Doc­tors of­ten do not rec­og­nize an emo­tional cause of phys­i­cal symp­toms or ad­dress the emo­tional com­po­nents of a phys­i­cal dis­ease

The Hamilton Spectator - - GO - JANE E. BRODY New York Times News Ser­vice

It’s per­fectly nor­mal for some­one to feel anx­ious or de­pressed af­ter re­ceiv­ing a di­ag­no­sis of a se­ri­ous ill­ness. But what if the re­verse oc­curs and symp­toms of anx­i­ety or de­pres­sion mas­quer­ade as an asyet un­di­ag­nosed phys­i­cal dis­or­der?

Or what if some­one’s phys­i­cal symp­toms stem from a psy­cho­log­i­cal prob­lem? How long might it take be­fore the true cause of the symp­toms is un­cov­ered and proper treat­ment be­gun?

Psy­chi­atric Times, a med­i­cal pub­li­ca­tion seen by some 50,000 psy­chi­a­trists each month, re­cently pub­lished a “par­tial list­ing” of 47 med­i­cal ill­nesses, rang­ing from car­diac ar­rhyth­mias to pan­cre­atic can­cer, that may first present as anx­i­ety. Added to that was an­other “par­tial list­ing” of 30 cat­e­gories of med­i­ca­tions that may cause anx­i­ety, in­clud­ing pop­u­lar an­tide­pres­sants like se­lec­tive sero­tonin re­up­take in­hibitors, or SSRIs.

These lists were in­cluded in an ar­ti­cle called “Man­ag­ing Anx­i­ety in the Med­i­cally Ill,” meant to alert men­tal health prac­ti­tion­ers to the pos­si­bil­ity that some pa­tients seek­ing treat­ment for anx­i­ety or de­pres­sion may have an un­der­ly­ing med­i­cal con­di­tion that must be ad­dressed be­fore any emo­tional symp­toms are likely to re­solve.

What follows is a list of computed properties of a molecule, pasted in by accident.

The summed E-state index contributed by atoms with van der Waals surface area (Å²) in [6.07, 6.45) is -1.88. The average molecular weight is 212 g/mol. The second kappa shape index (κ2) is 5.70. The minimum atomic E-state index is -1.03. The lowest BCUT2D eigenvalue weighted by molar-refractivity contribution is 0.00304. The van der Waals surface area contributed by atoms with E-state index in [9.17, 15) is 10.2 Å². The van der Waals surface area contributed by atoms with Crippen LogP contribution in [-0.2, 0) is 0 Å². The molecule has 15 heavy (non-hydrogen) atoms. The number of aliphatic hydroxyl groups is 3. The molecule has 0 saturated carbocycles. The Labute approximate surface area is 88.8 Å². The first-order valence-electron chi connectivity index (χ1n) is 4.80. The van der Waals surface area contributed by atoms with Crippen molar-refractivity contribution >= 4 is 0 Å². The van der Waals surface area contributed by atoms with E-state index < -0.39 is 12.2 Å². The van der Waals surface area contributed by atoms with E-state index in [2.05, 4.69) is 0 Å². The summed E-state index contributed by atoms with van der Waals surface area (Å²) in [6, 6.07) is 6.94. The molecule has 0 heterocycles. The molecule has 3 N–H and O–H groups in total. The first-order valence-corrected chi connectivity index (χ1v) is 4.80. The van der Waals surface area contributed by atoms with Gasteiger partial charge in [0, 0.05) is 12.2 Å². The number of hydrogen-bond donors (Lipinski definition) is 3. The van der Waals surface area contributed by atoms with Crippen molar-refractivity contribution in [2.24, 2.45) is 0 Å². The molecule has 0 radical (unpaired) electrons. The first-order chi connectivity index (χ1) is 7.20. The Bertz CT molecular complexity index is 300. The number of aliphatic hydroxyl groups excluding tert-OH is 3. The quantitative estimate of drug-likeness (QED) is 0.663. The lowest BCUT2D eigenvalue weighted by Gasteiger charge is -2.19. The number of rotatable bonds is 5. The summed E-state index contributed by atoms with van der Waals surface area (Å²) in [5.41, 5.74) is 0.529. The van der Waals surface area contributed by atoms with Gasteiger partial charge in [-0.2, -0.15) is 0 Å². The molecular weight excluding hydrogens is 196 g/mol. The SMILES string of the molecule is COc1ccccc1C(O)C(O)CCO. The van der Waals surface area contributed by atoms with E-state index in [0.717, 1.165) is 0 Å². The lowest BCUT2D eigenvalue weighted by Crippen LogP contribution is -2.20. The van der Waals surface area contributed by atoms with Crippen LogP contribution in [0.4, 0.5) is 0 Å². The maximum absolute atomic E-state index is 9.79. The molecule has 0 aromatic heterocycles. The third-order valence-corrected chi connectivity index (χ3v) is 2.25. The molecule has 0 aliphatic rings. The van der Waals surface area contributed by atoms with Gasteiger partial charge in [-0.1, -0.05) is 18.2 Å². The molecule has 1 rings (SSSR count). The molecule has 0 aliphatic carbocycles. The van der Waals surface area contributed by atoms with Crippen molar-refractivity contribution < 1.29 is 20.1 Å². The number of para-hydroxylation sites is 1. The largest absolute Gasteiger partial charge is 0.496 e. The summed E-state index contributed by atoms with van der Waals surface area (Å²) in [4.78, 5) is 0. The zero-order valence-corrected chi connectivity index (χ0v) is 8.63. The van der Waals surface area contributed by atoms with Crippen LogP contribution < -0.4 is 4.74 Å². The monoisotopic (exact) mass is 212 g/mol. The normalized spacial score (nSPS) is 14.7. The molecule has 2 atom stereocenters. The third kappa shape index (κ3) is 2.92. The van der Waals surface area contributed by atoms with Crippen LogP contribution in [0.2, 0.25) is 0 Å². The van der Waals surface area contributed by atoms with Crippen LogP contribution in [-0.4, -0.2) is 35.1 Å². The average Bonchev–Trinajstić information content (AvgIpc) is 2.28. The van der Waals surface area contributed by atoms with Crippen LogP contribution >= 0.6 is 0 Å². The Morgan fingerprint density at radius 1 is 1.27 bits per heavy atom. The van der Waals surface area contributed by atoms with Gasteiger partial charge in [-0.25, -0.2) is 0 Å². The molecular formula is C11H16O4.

Doc­tors who treat ail­ments like car­diac, en­docrine or in­testi­nal dis­or­ders would do well to read this ar­ti­cle as well lest they do pa­tients a se­ri­ous dis­ser­vice by not rec­og­niz­ing an emo­tional cause of phys­i­cal symp­toms or ad­dress­ing the emo­tional com­po­nents of a phys­i­cal dis­ease.

For ex­am­ple, Dr. Yu Dong, a psy­chi­a­trist at Inova Fair­fax Hos­pi­tal in Vir­ginia, and col­leagues pointed out last month that pa­tients with res­pi­ra­tory con­di­tions like asthma, sleep ap­nea or pul­monary em­bolism could present with symp­toms of anx­i­ety, or those with car­diac symp­toms like chest pain or rapid heart­beat could have an anx­i­ety dis­or­der.

The prob­lem of miss­ing the proper di­ag­no­sis grows out of a long-ago sep­a­ra­tion of pow­ers within the med­i­cal pro­fes­sion that of­ten lim­its the abil­ity of prac­ti­tion­ers to see the for­est for the trees, as it were. Med­i­cal doc­tors like car­di­ol­o­gists or gas­troen­terol­o­gists are of­ten ill equipped to rec­og­nize and treat emo­tional symp­toms re­lated to a phys­i­cal ail­ment, and psy­chi­a­trists may not con­sider the pos­si­bil­ity that a pa­tient with symp­toms like pal­pi­ta­tions, fa­tigue or dizzi­ness re­ally has a phys­i­cal ail­ment.